Northern Areas people want constitutional status resolved
11 September 2006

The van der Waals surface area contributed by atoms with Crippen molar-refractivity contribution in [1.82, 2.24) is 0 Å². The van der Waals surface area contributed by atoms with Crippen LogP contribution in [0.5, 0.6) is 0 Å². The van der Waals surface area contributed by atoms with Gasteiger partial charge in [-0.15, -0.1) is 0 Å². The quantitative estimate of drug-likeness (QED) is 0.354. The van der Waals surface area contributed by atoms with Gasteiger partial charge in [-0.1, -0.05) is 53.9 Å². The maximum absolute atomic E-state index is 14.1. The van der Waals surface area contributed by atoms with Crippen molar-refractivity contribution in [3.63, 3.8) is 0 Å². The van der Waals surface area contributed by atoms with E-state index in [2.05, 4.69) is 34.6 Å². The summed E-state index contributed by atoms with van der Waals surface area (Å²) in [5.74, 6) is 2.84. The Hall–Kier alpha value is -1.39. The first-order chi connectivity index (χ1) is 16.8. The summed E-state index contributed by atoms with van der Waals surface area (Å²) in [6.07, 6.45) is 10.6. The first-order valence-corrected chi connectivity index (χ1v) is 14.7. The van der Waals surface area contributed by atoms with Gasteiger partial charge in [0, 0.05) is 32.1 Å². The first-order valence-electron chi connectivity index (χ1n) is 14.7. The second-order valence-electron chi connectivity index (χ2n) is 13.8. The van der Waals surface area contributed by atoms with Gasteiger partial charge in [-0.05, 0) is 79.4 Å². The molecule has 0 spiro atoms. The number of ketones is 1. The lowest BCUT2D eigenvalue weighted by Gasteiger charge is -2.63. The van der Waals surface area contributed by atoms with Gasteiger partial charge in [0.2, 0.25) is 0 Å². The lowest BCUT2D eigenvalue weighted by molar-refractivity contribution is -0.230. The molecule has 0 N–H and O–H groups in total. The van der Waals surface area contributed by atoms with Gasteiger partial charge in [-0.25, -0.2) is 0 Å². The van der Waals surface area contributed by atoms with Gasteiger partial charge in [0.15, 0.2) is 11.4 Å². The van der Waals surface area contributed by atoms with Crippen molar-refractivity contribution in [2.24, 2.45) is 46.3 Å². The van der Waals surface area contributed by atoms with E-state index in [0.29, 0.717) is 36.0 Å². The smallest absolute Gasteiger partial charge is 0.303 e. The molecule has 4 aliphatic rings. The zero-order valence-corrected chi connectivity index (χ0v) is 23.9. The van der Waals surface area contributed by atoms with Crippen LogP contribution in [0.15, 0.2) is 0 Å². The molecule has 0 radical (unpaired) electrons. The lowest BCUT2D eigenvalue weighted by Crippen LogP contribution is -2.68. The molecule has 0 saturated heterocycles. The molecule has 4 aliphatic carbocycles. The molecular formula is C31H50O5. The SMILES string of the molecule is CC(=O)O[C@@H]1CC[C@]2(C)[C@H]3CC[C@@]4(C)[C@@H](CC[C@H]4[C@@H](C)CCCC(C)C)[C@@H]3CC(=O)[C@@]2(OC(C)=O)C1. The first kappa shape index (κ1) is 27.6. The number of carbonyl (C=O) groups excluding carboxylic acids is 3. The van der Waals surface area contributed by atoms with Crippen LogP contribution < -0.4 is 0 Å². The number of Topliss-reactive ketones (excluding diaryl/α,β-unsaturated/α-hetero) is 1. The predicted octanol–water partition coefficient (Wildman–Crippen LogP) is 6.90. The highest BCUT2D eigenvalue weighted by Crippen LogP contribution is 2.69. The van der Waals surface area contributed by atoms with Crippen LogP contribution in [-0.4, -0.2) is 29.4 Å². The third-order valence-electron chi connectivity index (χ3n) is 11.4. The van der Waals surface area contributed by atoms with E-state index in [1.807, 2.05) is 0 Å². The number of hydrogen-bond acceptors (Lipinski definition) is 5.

Islamabad: The people of Northern Areas (NAs) are seeking an end to the long ambiguity over their constitutional status, access to basic rights and an end to unrest, sectarian violence and sense of uncertainty currently prevailing in the region, said a report of Human Rights Commission of Pakistan on Northern Areas. Speaking at the launch of the report “A strong yearning for autonomy” here on Monday HRCP Secretary-General Iqbal Haider said people of Northern Areas seek to be part of Pakistan, but the government by tying the fate of the region to Kashmir had left Northern Areas constitutional status in a limbo and had effectively denied the fundamental rights to the people of the area. He said on the basis of the findings, the HRCP mission concluded that to resolve the problems of the Northern Areas, it was essential that the people of Northern Areas be given greater say over determining their future destiny and their day to day affairs. “A guarantee of fundamental rights must be made to them,” he said and called for greater efforts to end sectarian friction and to alleviate the socio-economic miseries of the people, who have the most limited access to education and healthcare. The report based on the findings of HRCP mission to Northern Areas in the later part of 2005 encompasses issues pertaining to constitutional rights of the Northern Areas, governance and civil liberties, sectarian troubles and socio-economic situation of the people. The objective of the mission was to investigate the political situation in the Northern Areas and its impact on the access of people to fundamental rights. Sectarian violence was also a key concern for the team. CONSTITUTIONAL STATUS The HRCP, based on the wishes of the people of the region, recommended that either Northern Areas should be merged into Pakistan as a fifth province or should be given an autonomous status like Azad Kashmir. As, short term measures, the HRCP suggested that Legislative Council should be given legislative powers; chief executive of NAs should be an elected member of the legislative council, answerable to the council, based in NAs and should be given full executive authority. All laws, which are in force in Pakistan, except taxation, laws should be extended to NAs and their extension to NAs should not be at the discretion of KANA Division of Government of Pakistan. JUDICIARY AND FUNDAMENTAL RIGHTS The report called for making judiciary independent from the executive; granting the chief court powers of the high court particularly in running the affairs of subordinate judiciary and establishment of Court of Appeal. The HRCP report mentions the doubts of the people of NAs regarding the ability of existing judicial system in enforcing fundamental rights. ADMINISTRATION The administration, it said, should be local and answerable to the chief executive. The report asserts that rule by Islamabad has made the public servants arrogant and inefficient and denies local people their basic right to govern their own affairs. It further stated that absence of a service structure has created frustration amongst the civil servants. The report that seeks implementation of Supreme Court judgment (1999 SCMR 1379) regarding provision of basic rights to people of NAs also has recommendations concerning police and jail, sectarianism, education, health, communications, women rights, Kargil victims, dams and electricity, bank loans and language and culture.